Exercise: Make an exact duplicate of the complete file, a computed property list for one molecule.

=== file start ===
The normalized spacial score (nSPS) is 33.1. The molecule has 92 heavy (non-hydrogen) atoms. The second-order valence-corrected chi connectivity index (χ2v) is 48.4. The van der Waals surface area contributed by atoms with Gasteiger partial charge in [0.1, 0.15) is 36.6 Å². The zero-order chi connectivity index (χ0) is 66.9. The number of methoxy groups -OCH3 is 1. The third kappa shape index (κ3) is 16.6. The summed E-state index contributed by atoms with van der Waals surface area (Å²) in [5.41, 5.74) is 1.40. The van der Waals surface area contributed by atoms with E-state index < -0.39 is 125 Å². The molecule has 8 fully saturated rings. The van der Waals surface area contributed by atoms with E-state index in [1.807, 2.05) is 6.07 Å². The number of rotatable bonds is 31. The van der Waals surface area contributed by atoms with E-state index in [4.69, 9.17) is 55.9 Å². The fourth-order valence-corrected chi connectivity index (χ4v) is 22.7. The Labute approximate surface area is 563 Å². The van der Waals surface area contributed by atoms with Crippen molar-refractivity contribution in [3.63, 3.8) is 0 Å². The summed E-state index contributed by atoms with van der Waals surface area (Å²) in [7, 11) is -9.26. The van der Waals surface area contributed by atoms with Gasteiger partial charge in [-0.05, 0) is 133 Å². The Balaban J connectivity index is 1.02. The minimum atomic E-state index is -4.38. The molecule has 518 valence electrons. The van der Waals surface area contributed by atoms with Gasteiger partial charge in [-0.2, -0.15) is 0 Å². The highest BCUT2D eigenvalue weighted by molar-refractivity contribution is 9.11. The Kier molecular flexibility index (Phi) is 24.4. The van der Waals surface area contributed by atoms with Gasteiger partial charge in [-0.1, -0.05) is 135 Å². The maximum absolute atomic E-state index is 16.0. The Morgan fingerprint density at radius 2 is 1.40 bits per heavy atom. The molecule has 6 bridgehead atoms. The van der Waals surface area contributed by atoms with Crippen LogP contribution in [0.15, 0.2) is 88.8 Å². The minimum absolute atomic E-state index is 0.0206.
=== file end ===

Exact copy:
The normalized spacial score (nSPS) is 33.1. The molecule has 92 heavy (non-hydrogen) atoms. The second-order valence-corrected chi connectivity index (χ2v) is 48.4. The van der Waals surface area contributed by atoms with Gasteiger partial charge in [0.1, 0.15) is 36.6 Å². The zero-order chi connectivity index (χ0) is 66.9. The number of methoxy groups -OCH3 is 1. The third kappa shape index (κ3) is 16.6. The summed E-state index contributed by atoms with van der Waals surface area (Å²) in [5.41, 5.74) is 1.40. The van der Waals surface area contributed by atoms with E-state index < -0.39 is 125 Å². The molecule has 8 fully saturated rings. The van der Waals surface area contributed by atoms with E-state index in [1.807, 2.05) is 6.07 Å². The number of rotatable bonds is 31. The van der Waals surface area contributed by atoms with E-state index in [4.69, 9.17) is 55.9 Å². The fourth-order valence-corrected chi connectivity index (χ4v) is 22.7. The Labute approximate surface area is 563 Å². The van der Waals surface area contributed by atoms with Crippen molar-refractivity contribution in [3.63, 3.8) is 0 Å². The summed E-state index contributed by atoms with van der Waals surface area (Å²) in [7, 11) is -9.26. The van der Waals surface area contributed by atoms with Gasteiger partial charge in [-0.05, 0) is 133 Å². The Balaban J connectivity index is 1.02. The minimum atomic E-state index is -4.38. The molecule has 518 valence electrons. The van der Waals surface area contributed by atoms with Gasteiger partial charge in [-0.2, -0.15) is 0 Å². The highest BCUT2D eigenvalue weighted by molar-refractivity contribution is 9.11. The Kier molecular flexibility index (Phi) is 24.4. The van der Waals surface area contributed by atoms with Gasteiger partial charge in [-0.1, -0.05) is 135 Å². The maximum absolute atomic E-state index is 16.0. The Morgan fingerprint density at radius 2 is 1.40 bits per heavy atom. The molecule has 6 bridgehead atoms. The van der Waals surface area contributed by atoms with Crippen LogP contribution in [0.15, 0.2) is 88.8 Å². The minimum absolute atomic E-state index is 0.0206.